Demand forced manufacturers to rapidly field armor kits for the HMMWVs. Though several options became available (including the Armor Survivability Kit (ASK), the FRAG 5, FRAG 6, as well as HMMWV upgrade kits to the M1151), it became readily apparent these were all stopgap measures. The real need was for a totally different kind of vehicle.


While the Second Iraq War (also known as Operation Iraqi Freedom) can be characterized by the HMMWV and its variants, the challenges faced by troops on the ground gave birth to a new sort of military vehicle: the Mine Resistant Ambush Protected (MRAP) vehicle. The purpose of the unique design was to increase the survivability of crews who endured IED attacks and ambushes.

MRAP vehicles usually have "V" shaped hulls to deflect away any explosive forces originating below the vehicle, thereby protecting the vehicle and its passenger compartment. The boat-shaped undercarriage design can actually trace back to specialized vehicles developed to counter landmines during the 1972-1980 Rhodesian Bush War. South African forces subsequently matured the technology.

In 2001, the United States, along with coalition forces, launched Operation Enduring Freedom in Afghanistan. The harsh landscape mostly precluded use of tracked vehicles but strongly favored enemy deployment of IEDs. Though the Army and Marines had been developing separate MRAP programs, the need for a vehicle that could navigate extensively varied terrain while providing sufficient crew protection became urgent.

By May 2007, Secretary of DefenseRobert Gates stated that the acquisition of MRAPs were the Department of Defense's highest priority. He earmarked $1.1 million for MRAPs after the Marines reported in 2004 that no troops had died in more than 300 IED attacks on their MRAP vehicles known as “Cougars.”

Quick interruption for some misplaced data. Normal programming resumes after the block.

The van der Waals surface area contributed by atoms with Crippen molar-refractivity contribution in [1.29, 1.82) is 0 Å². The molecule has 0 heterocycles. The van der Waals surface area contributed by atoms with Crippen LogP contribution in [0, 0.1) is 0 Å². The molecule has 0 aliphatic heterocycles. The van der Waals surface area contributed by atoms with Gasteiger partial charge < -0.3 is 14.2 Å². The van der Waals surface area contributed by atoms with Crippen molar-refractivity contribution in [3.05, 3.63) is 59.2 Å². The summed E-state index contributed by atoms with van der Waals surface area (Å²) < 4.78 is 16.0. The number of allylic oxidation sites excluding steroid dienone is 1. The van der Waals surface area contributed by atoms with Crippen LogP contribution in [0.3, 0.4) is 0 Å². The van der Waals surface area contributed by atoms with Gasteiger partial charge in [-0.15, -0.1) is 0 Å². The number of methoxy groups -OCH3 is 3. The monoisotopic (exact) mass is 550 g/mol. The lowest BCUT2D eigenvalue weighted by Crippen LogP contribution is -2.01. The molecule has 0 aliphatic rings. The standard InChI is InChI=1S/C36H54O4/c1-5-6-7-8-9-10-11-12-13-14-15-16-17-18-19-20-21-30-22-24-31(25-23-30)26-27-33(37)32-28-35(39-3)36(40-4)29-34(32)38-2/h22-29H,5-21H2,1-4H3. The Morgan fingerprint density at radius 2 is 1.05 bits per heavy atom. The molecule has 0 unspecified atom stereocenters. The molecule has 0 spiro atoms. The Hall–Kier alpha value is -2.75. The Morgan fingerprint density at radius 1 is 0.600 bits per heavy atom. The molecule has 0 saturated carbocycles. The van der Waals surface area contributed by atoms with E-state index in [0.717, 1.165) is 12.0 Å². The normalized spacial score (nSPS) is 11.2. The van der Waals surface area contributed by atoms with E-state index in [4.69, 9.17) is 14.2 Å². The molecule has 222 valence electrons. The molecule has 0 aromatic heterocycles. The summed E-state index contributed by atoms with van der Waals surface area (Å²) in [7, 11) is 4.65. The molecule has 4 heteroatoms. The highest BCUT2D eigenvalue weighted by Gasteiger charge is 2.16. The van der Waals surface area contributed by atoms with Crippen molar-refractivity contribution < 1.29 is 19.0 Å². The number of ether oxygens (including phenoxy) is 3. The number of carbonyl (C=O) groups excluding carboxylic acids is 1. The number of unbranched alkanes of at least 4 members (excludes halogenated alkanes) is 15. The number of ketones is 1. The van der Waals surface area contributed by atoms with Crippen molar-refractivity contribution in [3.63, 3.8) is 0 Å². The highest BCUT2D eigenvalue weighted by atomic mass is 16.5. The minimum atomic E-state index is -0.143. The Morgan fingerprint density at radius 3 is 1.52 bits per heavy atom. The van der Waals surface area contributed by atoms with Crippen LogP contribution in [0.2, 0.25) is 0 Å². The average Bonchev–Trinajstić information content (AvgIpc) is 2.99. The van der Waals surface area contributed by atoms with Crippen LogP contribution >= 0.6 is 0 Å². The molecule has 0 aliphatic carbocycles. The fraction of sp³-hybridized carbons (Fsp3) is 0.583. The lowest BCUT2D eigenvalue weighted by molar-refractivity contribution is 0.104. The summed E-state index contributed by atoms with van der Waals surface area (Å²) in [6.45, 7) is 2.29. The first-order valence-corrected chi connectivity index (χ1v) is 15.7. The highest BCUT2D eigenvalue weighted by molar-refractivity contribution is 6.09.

Between 2007 and 2008, the U.S. forces placed orders for several thousand MRAPs from a variety of manufacturers with the intent of deploying them to troops in both Iraq and Afghanistan. Today, several thousand MRAPs of three common categorical designs are serving with troops in both theaters of operation. With the drawdown of forces in Iraq, subsequent MRAP deliveries will be diverted to Afghanistan.


As I watched the President’s speech outlining a plan to end the War in Afghanistan delivered from an Army base in Kabul, Afghanistan, I thought it was rather neat he chose to deliver it from a platform that included two MRAPs. It wasn’t until my Blackberry buzzed a notice of an incoming email that I really gave it any more thought.

Glancing at the Blackberry’s index, I saw the email was from a reporter of the Washington, DC-based news media outlet, Politico. Assuming it was probably just spam, I decided to open it, only to discover an urgent appeal from a reporter asking what sort of vehicles were behind the President.

It didn’t take long to reply that on the viewer’s left of the President stood an Oshkosh M-ATV wheeled armored vehicle and on the right, an International MaxxPro MRAP. Figuring I had performed adequately in my role as “editor of Military Vehicles Magazine,” I gave the exchange little additional thought.

Just then, the Blackberry buzzed a second time. It was a follow-up email. “Why do you think the President chose to deliver a speech with those two vehicles in the background?” the reporter asked.

It was then, it dawned on me: More so than any other vehicle, the MRAP (in all of its many forms) has become the iconic vehicle of America’s War in Afghanistan. It typifies America’s ability to adapt to any challenge, sometimes totally turning conventional wisdom or perceptions upside down (like using a boat-shaped underbody for a tall-profile military vehicle) to accomplish its goals. Standing there, recounting America’s military accomplishments during the War in Afghanistan, President Obama cemented the iconic MRAP vehicle in the long line of America’s symbolic military vehicles: The FT-17, the Jeep, the Dodge WC-54 Ambulance, the UH-1 Huey, the HMMWV and now, the MRAP.

Keep ‘em rolling,

John Adams-Graf, Editor

Military Vehicles Magazine and Military Trader

To read the Politico article, click here: